Rani Arbo Finds Her Rhythm in “Walk Around the Wheel”


Rani Arbo and her band, daisy mayhem, deserve a dozen red roses for their 15th anniversary celebration this year. But instead they’re offering Violets Are Blue, a new album arriving March 31 on Signature Sounds. The collections might strike some listeners as a little more studio-polished than their others, yet it retains the bright, immediate feeling you’d expect from a veteran band.

Listen to one of the new songs, “Walk Around the Wheel,” then read a Q&A with Arbo, the band’s fiddle player who also wrote the song, below the player.

CMT Edge: I like the sense of place in this song, whether you’re in the garden or on the subway. What was on your mind when this idea came to you?

Arbo: Thanks. I wanted to get inside the storyteller’s mind in this song, shuttling between the tactile moments of daily life — garden dirt, a cup of coffee, a hot subway — and the silent conversations that we have with ourselves and our loved ones all day long. I imagined this as a sea shanty, or a work song, for partnership (thus the lyrics, “way-o” and “walk around the wheel”). To make it, we have to keep taking our bearings every day, both literally and figuratively. Where are we? Why are we here?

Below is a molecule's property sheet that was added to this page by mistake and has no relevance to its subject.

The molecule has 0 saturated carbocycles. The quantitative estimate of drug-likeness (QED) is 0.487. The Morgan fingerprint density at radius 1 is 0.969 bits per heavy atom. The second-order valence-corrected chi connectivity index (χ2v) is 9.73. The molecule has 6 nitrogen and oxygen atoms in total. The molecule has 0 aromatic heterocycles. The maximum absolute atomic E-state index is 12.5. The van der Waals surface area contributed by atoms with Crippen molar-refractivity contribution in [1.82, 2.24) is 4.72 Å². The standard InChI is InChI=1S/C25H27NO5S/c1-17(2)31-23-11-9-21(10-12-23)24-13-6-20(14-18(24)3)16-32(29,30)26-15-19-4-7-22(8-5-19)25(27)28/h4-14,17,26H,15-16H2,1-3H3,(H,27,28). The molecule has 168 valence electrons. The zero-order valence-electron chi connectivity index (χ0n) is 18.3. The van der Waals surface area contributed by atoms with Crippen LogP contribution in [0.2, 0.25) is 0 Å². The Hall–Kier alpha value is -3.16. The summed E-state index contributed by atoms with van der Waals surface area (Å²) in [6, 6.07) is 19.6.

I read that you wrote some of the songs while walking. Why do you think that helps the process?

I like being in between. There’s something pure about traveling, even if it’s only a 2-mile loop around the neighborhood. Walking gives me a gap in the day, a way to empty my mind and let it wander around. Also, I retain lyrics better while walking, and I have more patience to try out ideas and let them fail. At home with a notebook, I’m not always so kind. And of course, the rhythm comes easy on a walk. I should start running and see if I can write some faster songs….

Do you remember when you first played this one for the band, and what the reaction was?

It was a fun rehearsal when we tried this out. This is one of the first tunes I’d written with the band in my head. Usually my songs start out very folky — me and my guitar, usually a shuffle with three or five chords — and then we juice them up gently. On this one I heard a lot more — a snare-driven groove, long guitar lines, a certain feel — that I couldn’t begin to execute on my own. So it was a blast to bring it in and turn it loose.

I know that you took a different approach to studio time on this album. What do you remember most about the day you recorded it? What goes through your mind when you hear this song now?

In our live shows, Scott plays a recycled percussion rig — a jug-band collection of cardboard and wooden boxes, metal cans and a vinyl suitcase. On the CD, we used a regular drum set for a bunch of the songs. What I remember most about this one was how that full set in my phones — especially that funky, snapping snare — pulled me way in. This was a live vocal take, no patching or overdubs. When I hear it now, I love how big it is — the layers, the space, the wild fiddle, the answering harmonies. It’s just as I imagined it, only better.